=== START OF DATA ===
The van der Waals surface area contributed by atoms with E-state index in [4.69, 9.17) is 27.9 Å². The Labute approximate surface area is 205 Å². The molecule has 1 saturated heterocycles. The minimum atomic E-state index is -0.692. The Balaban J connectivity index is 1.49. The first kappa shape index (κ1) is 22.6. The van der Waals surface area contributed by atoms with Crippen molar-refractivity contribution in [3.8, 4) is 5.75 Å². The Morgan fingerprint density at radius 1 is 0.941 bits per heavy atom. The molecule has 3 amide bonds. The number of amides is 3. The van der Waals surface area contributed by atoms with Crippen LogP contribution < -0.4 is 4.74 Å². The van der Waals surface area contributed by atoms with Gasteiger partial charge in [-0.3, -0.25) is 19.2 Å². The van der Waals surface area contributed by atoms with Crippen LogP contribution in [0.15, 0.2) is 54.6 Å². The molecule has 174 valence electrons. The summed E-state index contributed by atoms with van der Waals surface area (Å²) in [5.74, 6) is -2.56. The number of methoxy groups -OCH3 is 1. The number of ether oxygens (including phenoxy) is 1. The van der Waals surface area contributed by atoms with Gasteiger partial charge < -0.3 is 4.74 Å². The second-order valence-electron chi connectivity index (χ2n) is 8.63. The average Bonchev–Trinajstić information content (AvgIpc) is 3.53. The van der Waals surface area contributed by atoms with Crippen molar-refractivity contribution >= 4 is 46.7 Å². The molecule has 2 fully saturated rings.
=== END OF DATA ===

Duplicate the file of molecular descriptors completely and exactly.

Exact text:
The van der Waals surface area contributed by atoms with E-state index in [4.69, 9.17) is 27.9 Å². The Labute approximate surface area is 205 Å². The molecule has 1 saturated heterocycles. The minimum atomic E-state index is -0.692. The Balaban J connectivity index is 1.49. The first kappa shape index (κ1) is 22.6. The van der Waals surface area contributed by atoms with Crippen molar-refractivity contribution in [3.8, 4) is 5.75 Å². The Morgan fingerprint density at radius 1 is 0.941 bits per heavy atom. The molecule has 3 amide bonds. The number of amides is 3. The van der Waals surface area contributed by atoms with Crippen LogP contribution < -0.4 is 4.74 Å². The van der Waals surface area contributed by atoms with Gasteiger partial charge in [-0.3, -0.25) is 19.2 Å². The van der Waals surface area contributed by atoms with Crippen LogP contribution in [0.15, 0.2) is 54.6 Å². The molecule has 174 valence electrons. The summed E-state index contributed by atoms with van der Waals surface area (Å²) in [5.74, 6) is -2.56. The number of methoxy groups -OCH3 is 1. The number of ether oxygens (including phenoxy) is 1. The van der Waals surface area contributed by atoms with Gasteiger partial charge < -0.3 is 4.74 Å². The second-order valence-electron chi connectivity index (χ2n) is 8.63. The average Bonchev–Trinajstić information content (AvgIpc) is 3.53. The van der Waals surface area contributed by atoms with Crippen molar-refractivity contribution >= 4 is 46.7 Å². The molecule has 2 fully saturated rings.